“But whatever the reason, though we now have a live subject, there appears to be considerable brain damage. The subject has no memory of his previous life. What he does have…are reflex memories. He knows the things he did before; how to fight, particularly, how to speak four languages, including, thankfully, Russian, and many other things. But he has no idea how or why he knows these things. He is nearly a blank state, but an incredibly dangerous one…”
– Captain America #11, Ed Brubaker
Bucky Barnes never remembers who he is.
That doesn’t stop him from falling in love with Steve Rogers.
Steve finds him.
At first, Steve brings him back to Avengers Tower and New York, so optimistic and full of hope that he doesn’t know how to turn Steve down.
Steve tells him stories, about his parents, his sister, and their little lives in Brooklyn – from Coney Island to the Stark Expo, and a HYDRA base in Italy. He listens to memory after memory of trenches in France and snowy missions from years long past; the only missions he remembers are filled with different snows. It all sounds like a story. Like he’s reading an old diary entry he doesn’t remember writing, the words all his, but not the memories. It feels right. It sounds right.
But something isn’t right, and he isn’t the James Buchanan Barnes that Steve Rogers once knew.
He considers lying, but Steve looks at him with such naked hope and want. Steve’s been looking at him that way since he was found. There is something inside of him that tells him to stay with Steve, to trust him, keep him safe. That’s all that’s left of who he was – and it tells him, Pretend. Pretend to be Bucky Barnes.
In the end, he thinks his decision to tell Steve the truth is the only part of Bucky Barnes left in him.
“What should I call you?” Sharon Carter says, leaning across the CIA interrogation table.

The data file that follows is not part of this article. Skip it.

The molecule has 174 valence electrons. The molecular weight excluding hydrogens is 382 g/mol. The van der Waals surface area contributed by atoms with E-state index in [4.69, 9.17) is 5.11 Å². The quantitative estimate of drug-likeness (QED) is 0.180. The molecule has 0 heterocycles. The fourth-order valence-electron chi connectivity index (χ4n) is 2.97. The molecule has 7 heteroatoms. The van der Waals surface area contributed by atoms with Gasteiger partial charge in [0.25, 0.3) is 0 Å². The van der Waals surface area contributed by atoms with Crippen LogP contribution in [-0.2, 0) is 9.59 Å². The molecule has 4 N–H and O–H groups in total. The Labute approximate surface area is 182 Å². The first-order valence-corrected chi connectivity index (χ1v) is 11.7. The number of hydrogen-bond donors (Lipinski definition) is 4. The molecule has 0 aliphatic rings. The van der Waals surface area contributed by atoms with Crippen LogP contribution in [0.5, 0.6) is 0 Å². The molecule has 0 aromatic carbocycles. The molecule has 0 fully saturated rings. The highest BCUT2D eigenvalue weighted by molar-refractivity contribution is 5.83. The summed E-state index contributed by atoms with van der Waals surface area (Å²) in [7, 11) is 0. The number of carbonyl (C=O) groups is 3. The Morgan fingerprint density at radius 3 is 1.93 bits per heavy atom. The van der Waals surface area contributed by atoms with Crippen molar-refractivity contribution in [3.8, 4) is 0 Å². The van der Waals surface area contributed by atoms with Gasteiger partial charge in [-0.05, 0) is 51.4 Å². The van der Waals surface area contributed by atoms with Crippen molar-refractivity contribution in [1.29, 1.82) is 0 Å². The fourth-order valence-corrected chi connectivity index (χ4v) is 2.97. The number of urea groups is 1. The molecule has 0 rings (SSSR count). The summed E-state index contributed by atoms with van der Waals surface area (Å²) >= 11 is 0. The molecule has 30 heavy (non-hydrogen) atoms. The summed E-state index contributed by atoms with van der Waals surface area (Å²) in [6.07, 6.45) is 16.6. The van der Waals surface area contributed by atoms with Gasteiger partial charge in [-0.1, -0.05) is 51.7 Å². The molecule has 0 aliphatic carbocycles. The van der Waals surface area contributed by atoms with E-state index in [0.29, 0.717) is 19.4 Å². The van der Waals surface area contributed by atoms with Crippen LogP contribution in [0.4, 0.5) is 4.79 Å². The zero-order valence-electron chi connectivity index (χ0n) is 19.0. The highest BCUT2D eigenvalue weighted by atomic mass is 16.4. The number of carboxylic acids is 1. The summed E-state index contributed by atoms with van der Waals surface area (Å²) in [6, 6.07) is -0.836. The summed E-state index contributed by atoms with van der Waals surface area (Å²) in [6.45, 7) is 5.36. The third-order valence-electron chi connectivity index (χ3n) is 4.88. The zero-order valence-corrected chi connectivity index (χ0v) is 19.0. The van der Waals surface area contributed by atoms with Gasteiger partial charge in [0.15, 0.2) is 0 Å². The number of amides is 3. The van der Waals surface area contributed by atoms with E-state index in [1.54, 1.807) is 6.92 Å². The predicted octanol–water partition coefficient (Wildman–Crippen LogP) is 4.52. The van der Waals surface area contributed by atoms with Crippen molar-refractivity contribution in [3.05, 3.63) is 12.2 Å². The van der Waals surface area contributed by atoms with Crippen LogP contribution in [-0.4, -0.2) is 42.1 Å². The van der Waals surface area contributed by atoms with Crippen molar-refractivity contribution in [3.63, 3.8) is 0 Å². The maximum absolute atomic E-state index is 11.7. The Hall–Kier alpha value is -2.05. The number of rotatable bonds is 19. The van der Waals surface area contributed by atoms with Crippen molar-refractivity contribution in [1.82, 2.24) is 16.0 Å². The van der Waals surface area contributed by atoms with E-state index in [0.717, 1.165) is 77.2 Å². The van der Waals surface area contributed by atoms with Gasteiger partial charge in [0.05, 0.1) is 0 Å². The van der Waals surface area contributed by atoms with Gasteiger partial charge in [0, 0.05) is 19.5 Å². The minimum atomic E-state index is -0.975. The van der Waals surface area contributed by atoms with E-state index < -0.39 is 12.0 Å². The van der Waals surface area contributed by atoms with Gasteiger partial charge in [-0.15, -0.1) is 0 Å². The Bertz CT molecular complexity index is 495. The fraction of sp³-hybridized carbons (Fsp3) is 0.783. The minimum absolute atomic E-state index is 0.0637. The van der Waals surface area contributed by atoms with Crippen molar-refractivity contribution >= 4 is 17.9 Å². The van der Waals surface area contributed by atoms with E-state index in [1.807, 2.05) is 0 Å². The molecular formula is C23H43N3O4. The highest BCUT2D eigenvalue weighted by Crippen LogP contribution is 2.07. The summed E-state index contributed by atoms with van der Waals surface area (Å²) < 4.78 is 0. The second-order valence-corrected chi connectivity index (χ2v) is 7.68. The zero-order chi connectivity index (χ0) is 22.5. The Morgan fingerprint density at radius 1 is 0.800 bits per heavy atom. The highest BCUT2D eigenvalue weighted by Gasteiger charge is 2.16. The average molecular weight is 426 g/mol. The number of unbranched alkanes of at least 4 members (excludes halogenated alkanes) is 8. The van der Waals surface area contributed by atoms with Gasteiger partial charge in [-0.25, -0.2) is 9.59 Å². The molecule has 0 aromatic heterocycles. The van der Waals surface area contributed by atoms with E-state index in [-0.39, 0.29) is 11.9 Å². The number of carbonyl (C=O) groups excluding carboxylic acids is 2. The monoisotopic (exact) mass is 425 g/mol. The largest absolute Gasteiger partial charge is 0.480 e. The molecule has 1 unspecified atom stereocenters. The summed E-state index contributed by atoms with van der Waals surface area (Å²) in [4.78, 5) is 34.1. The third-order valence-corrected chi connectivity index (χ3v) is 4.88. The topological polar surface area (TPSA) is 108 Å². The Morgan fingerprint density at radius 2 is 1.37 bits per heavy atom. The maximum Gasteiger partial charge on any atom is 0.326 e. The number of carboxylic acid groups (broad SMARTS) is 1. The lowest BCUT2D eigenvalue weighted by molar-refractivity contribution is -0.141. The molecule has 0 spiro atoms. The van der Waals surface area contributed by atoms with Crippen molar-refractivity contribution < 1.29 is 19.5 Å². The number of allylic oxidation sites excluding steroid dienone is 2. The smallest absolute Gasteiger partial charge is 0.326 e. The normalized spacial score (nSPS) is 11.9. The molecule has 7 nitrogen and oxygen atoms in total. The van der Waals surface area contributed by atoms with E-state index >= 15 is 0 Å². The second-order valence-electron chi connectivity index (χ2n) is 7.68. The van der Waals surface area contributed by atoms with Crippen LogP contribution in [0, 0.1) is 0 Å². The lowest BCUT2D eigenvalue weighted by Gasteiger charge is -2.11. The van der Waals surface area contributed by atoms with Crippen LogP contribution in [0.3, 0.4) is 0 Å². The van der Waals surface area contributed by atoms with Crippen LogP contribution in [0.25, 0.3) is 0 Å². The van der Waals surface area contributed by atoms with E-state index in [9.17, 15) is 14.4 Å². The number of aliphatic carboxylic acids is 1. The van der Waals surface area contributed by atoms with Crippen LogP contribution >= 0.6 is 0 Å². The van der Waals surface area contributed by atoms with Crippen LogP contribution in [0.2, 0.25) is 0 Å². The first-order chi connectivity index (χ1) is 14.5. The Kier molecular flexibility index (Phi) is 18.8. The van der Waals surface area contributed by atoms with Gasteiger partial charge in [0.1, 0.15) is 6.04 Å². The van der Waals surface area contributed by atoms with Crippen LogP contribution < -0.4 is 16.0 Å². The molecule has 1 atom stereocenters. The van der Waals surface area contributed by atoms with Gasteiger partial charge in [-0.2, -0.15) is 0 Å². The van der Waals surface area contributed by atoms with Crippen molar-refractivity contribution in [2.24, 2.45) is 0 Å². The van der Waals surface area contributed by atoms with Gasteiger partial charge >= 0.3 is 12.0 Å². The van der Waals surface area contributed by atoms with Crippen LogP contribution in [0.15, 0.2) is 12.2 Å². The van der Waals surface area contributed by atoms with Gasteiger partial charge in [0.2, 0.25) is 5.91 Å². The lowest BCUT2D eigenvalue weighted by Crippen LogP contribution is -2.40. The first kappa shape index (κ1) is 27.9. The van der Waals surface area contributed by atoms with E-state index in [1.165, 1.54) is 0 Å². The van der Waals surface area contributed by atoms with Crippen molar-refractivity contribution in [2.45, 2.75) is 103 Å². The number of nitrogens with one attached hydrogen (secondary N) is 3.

This is his plea bargain: HYDRA intel for a pardon. He tells Carter everything, she lets him walk free. (She is not going to let him walk free of surveillance; so he will not tell her everything.)
He shrugs. “Whatever you want, doll,” he winks, fronting like it’s still his job.
“Captain Rogers says you’re going by ‘James,’” Carter says, watching him carefully. “But I’ve only ever seen other people calling you ‘Bucky.’ Do you like ‘Bucky’?”
“Yeah,” he shrugs again.
“Why?” she asks, like she genuinely cares. It would make him look apathetic to shrug a third time, so he cracks a smile instead.
“James Buchanan is my favorite president,” he jokes.
It’s better than “The Winter Soldier.”
Clint Barton helps him move out of Avengers Tower, even though he doesn’t have many belongings. Clint’s a good guy, appropriately skeptical and cautious, and funny.
Steve’s eyes grow sad when he tells him he wants to move out, but he nods and says he understands. When he tells Clint, the guy laughs and tells him he’s lucky to be able to escape the chaos. The truth is, it’s hard, harder than Clint would ever think.
Most people have years of memory to build on: they know how to ride a bike, bake cookies, order pizza, how to wash laundry, play Go Fish, and all the rules of baseball. He has nothing – other than what HYDRA has given him. They left him with muscle memory; the Winter Soldier was training, discipline, reflex. Everything else, he must build from the ground up.
Steve had to learn how to live in a new century.
Bucky must learn how to live.